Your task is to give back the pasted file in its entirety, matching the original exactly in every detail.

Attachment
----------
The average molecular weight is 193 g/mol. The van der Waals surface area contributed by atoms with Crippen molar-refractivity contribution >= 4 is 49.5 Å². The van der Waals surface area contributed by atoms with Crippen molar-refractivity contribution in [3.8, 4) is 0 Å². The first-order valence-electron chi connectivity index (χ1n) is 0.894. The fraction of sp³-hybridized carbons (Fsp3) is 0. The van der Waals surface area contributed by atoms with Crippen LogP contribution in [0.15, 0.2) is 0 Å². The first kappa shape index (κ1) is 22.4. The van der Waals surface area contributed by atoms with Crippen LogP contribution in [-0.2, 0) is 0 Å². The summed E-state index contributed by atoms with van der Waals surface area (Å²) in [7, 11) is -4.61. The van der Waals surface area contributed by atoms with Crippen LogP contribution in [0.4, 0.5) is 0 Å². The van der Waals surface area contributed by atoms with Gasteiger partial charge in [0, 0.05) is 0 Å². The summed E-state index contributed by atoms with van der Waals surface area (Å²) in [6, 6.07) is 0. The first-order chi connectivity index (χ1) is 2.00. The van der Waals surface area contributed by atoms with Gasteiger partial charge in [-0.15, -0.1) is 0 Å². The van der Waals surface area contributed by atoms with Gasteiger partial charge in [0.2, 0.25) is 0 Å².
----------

The average molecular weight is 193 g/mol. The van der Waals surface area contributed by atoms with Crippen molar-refractivity contribution >= 4 is 49.5 Å². The van der Waals surface area contributed by atoms with Crippen molar-refractivity contribution in [3.8, 4) is 0 Å². The first-order valence-electron chi connectivity index (χ1n) is 0.894. The fraction of sp³-hybridized carbons (Fsp3) is 0. The van der Waals surface area contributed by atoms with Crippen LogP contribution in [0.15, 0.2) is 0 Å². The first kappa shape index (κ1) is 22.4. The van der Waals surface area contributed by atoms with Crippen LogP contribution in [-0.2, 0) is 0 Å². The summed E-state index contributed by atoms with van der Waals surface area (Å²) in [7, 11) is -4.61. The van der Waals surface area contributed by atoms with Crippen LogP contribution in [0.4, 0.5) is 0 Å². The van der Waals surface area contributed by atoms with Gasteiger partial charge in [0, 0.05) is 0 Å². The summed E-state index contributed by atoms with van der Waals surface area (Å²) in [6, 6.07) is 0. The first-order chi connectivity index (χ1) is 2.00. The van der Waals surface area contributed by atoms with Gasteiger partial charge in [-0.15, -0.1) is 0 Å². The van der Waals surface area contributed by atoms with Gasteiger partial charge in [0.2, 0.25) is 0 Å².